ISSN (Print) - 0012-9976 | ISSN (Online) - 2349-8846

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The Emergence of New Reservationists

The Emergence of New Reservationists

Fresh demands for reservation should also include the demand for more job creation.

 

The growing countrywide demand for the inclusion of new castes in the reservation quotas has entered an interesting phase. It seeks to disabuse the reservation policy of its stigmatisation by its opponents. At the same time, it has forced some of these diehard opponents to shift their focus of criticism from institutional well-being to the more abstract level

of the nation. A few decades ago, these opponents sought to stigmatise the reservation principle by deploying a morally ­offensive language to describe its beneficiaries, more particularly the Scheduled Castes (SCs), as the “sons-in-law” of the government (implying that they were an unreasonably pampered lot), “enemies of merit” and “stumbling block for efficient functioning.” Thus, the target of such malicious critiques was specifically a concrete social group. The opponents used public good such as institutional well-being as the pretext to express their hate and anger against a particular group rather than ­reservation itself. Interestingly, if not deceptively, the assumption behind this slur was not a particular person or a group of persons, but the concern for institutional well-being. Put differently, such criticism suggested that merit and efficiency could be restored in public institutions without reservation. Thus, during the anti-Mandal agitation, the morally offensive language that sought to stigmatise the reservation policy formed a part of “caste common sense.”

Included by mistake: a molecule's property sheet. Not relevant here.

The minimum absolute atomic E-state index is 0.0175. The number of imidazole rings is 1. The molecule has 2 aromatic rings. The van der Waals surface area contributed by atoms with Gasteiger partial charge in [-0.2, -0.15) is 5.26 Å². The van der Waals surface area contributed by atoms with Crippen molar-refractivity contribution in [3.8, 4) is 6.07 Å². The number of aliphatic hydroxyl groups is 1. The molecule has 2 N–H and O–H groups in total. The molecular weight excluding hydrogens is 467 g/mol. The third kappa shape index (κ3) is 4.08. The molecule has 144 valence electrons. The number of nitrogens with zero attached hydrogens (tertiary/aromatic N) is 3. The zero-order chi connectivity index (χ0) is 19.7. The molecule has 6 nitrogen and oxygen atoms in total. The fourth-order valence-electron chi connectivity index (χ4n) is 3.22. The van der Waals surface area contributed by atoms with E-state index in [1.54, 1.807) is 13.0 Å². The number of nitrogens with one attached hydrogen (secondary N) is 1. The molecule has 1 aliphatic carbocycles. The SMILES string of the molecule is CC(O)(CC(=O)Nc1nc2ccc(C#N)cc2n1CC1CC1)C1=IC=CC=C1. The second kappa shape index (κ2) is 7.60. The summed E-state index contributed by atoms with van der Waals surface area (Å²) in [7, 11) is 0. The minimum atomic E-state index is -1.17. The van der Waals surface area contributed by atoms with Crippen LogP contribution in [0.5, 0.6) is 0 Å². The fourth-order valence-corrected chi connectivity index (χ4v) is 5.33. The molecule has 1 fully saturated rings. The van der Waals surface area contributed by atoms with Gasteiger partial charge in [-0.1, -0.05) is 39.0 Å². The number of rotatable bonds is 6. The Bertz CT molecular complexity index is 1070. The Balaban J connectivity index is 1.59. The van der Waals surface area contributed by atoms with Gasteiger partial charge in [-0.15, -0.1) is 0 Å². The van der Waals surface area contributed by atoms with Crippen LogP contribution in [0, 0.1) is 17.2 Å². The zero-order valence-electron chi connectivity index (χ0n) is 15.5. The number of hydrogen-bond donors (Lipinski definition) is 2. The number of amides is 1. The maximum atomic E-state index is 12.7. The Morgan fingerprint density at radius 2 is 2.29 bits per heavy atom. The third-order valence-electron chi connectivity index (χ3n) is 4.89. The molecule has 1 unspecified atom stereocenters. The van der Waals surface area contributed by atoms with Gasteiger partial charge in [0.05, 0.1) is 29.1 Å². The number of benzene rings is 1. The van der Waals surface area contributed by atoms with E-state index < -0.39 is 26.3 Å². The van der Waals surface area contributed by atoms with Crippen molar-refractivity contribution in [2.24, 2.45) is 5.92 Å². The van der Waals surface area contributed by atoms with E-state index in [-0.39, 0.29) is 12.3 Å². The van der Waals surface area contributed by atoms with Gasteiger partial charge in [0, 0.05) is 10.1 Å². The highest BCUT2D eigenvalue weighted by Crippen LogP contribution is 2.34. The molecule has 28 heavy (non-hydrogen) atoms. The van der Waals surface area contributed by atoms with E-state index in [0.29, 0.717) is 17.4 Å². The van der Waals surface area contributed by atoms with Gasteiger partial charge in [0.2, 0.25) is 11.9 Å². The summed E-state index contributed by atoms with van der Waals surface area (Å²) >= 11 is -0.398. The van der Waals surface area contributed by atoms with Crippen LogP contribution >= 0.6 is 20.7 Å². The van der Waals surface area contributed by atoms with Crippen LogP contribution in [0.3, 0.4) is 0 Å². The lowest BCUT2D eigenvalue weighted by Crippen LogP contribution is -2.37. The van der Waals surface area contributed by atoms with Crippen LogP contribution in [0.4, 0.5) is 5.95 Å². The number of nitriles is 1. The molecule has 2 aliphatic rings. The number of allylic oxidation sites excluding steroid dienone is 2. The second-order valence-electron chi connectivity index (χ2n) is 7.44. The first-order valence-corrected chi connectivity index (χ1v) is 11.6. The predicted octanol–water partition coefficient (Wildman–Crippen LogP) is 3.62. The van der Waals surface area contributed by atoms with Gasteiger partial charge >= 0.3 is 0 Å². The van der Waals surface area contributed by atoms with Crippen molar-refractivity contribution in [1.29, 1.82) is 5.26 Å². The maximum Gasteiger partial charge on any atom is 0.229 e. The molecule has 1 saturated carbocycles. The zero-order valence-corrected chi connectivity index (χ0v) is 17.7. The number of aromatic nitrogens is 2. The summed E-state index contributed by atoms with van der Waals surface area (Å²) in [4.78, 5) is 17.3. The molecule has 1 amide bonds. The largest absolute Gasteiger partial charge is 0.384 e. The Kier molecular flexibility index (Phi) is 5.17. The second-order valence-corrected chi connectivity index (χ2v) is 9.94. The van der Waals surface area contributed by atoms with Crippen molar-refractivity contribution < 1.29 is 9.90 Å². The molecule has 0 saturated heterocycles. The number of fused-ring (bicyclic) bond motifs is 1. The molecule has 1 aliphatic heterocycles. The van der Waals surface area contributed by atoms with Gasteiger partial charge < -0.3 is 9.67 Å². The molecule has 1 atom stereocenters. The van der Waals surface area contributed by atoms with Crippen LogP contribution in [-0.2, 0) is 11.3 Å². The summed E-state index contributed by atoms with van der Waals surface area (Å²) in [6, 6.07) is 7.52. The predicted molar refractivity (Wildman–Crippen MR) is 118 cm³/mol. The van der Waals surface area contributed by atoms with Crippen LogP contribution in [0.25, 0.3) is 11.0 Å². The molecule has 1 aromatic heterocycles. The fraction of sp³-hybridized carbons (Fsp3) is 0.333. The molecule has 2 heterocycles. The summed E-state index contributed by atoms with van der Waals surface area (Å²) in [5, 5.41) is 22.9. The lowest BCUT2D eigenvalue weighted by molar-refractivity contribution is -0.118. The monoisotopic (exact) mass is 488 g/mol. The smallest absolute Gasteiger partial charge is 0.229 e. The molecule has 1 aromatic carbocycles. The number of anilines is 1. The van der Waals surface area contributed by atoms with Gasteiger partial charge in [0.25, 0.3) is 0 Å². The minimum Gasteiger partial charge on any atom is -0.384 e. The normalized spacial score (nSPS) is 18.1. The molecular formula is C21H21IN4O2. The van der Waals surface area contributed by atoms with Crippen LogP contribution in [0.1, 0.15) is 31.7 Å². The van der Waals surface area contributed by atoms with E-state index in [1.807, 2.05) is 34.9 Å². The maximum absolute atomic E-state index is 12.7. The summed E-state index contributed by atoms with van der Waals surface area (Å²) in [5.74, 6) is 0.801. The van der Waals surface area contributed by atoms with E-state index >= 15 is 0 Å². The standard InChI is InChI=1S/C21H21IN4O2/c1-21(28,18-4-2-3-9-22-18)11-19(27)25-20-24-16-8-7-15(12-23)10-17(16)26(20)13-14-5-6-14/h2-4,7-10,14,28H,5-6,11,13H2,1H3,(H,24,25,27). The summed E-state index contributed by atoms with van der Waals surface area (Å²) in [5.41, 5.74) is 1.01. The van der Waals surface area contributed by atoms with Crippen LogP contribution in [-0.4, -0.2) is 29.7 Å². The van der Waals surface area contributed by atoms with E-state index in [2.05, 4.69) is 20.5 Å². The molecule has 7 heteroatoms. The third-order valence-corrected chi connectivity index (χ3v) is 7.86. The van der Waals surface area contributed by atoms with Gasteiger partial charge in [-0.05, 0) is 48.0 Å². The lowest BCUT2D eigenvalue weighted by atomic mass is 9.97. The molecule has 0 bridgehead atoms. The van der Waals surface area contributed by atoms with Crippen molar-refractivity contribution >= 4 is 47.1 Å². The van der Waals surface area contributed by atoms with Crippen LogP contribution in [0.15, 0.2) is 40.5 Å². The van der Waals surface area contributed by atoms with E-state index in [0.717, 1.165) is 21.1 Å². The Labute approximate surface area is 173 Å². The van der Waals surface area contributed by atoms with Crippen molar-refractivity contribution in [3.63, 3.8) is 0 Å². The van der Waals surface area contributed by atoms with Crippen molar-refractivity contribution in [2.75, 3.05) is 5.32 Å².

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Updated On : 24th Apr, 2020

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